shoppers two simple questions and was to be distributed on paper at the
checkout, customers placing their completed questionnaire in a box. The
questionnaire was as follows:
Farm Shop Questionnaire
My name is Rebecca Smith and I am a student at the University of Anytown. For my
research project I am studying the distance people travel to do shopping at different
types of shops. The farm shop has kindly let me ask you two very simple questions
about your visit today and I would be very grateful if you would be able to fill your
answers in below and post your completed questionnaire in the box provided. Your help
is very much appreciated.
1) How far have you travelled to come to the farm shop today?
_________ miles, or ________ kilometres
2) What type of transport did you use to get to the farm shop today?
Thank you very much again for your help.
Student, University of Anytown
Eventually, Rebecca was able to obtain responses to her questionnaire from
shoppers at 35 farm shops. From these she calculated the mean (average)
distance that shoppers travelled, all shoppers having travelled by car, which
Rebecca had to assume was an ‘average car’ as defined by Defra (2010).
Rebecca remembered to convert all ‘miles’ to kilometres’.
Once she had gathered this data, Rebecca contacted each of these 35 farm
shops and having thanked them for their generous help so far, asked how far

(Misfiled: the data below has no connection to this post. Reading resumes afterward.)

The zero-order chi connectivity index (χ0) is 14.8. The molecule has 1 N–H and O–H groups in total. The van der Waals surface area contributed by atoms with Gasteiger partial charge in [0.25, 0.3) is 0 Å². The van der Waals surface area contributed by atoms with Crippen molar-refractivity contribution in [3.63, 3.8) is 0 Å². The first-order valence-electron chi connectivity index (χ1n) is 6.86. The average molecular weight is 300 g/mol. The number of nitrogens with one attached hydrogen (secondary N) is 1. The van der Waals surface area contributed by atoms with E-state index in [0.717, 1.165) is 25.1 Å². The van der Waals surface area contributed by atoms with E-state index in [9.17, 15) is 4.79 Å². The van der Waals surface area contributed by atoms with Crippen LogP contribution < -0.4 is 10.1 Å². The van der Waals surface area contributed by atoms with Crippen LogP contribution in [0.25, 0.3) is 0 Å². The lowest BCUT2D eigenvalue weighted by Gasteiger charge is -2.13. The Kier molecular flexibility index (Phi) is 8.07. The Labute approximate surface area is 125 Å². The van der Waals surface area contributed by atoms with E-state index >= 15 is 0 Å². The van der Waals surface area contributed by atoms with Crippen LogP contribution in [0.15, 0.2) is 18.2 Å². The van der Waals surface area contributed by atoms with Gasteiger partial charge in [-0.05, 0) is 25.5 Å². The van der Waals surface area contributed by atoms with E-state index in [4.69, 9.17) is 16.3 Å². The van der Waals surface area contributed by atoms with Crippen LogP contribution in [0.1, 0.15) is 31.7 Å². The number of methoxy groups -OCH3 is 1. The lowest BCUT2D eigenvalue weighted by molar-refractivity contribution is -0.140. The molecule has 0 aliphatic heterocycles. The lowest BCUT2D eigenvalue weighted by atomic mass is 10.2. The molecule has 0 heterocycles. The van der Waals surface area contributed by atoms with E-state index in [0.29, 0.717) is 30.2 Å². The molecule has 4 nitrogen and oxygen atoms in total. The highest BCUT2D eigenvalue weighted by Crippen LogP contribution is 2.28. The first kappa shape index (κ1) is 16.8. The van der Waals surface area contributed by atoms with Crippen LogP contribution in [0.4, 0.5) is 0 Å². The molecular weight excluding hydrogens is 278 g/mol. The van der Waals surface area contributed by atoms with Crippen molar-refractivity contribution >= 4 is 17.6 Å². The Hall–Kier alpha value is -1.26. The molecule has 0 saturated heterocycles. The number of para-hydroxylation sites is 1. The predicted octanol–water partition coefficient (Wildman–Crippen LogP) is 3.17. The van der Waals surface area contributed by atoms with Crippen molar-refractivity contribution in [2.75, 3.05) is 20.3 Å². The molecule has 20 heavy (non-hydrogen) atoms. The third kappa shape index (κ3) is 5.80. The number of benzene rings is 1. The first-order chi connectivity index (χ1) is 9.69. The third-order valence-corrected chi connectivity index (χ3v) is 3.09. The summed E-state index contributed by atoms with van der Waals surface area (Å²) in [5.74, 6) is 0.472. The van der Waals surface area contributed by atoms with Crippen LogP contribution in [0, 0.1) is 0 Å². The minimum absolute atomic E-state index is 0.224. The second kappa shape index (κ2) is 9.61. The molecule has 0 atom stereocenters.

their produce travelled from the Distribution Centre they used and what sort of
vehicle was used. 28 farm shops were able to provide this information, all using
a light freight vehicle, rigid body, weighing between 3.5 to 7.5 tonnes (Figure
Figure C12.1 A typical light freight vehicle, rigid body, weighing between
3.5 to 7.5 tonnes
Rebecca now had complete data for 28 farm shops detailing the mean distance
that shoppers travelled, the type of transport shoppers used and the distance
produce travelled from the Distribution Centre to the shop.
Collecting data for supermarkets
Rebecca now needed to collect equivalent data for supermarkets. One particular
supermarket group had a loyalty card scheme. Through this the supermarket
collected data on the produce bought, as well storing where the shopper lived
and how they travelled to the supermarket.
Rebecca contacted this supermarket group and asked if they could provide the
average distance customers travelled to a sample of 28 different stores and for
each store, how far produce travelled from their Distribution Centre to that store.
The supermarket chain provided Rebecca with the data she needed but she had
to assume all journeys to the supermarkets were made using an ‘average car’.
They also told her that all produce was transported using 33 tonne articulated
heavy goods vehicles (Figure C12.2).
Figure C12.2 A typical 33 tonne articulated heavy goods vehicle
Rebecca typed the data for the 28 farm shops and 28 supermarkets into her
spreadsheet software in preparation for her analysis (Figure C12.3).
Data for the mean customer and distribution journey
distances at 28 farm shops and 28 supermarkets
Rebecca decided to use an independent sample t-test (assuming unequal
variances) to see if there was a significant difference between the total mean
distances (kilometres) travelled by food purchased from the farm shops and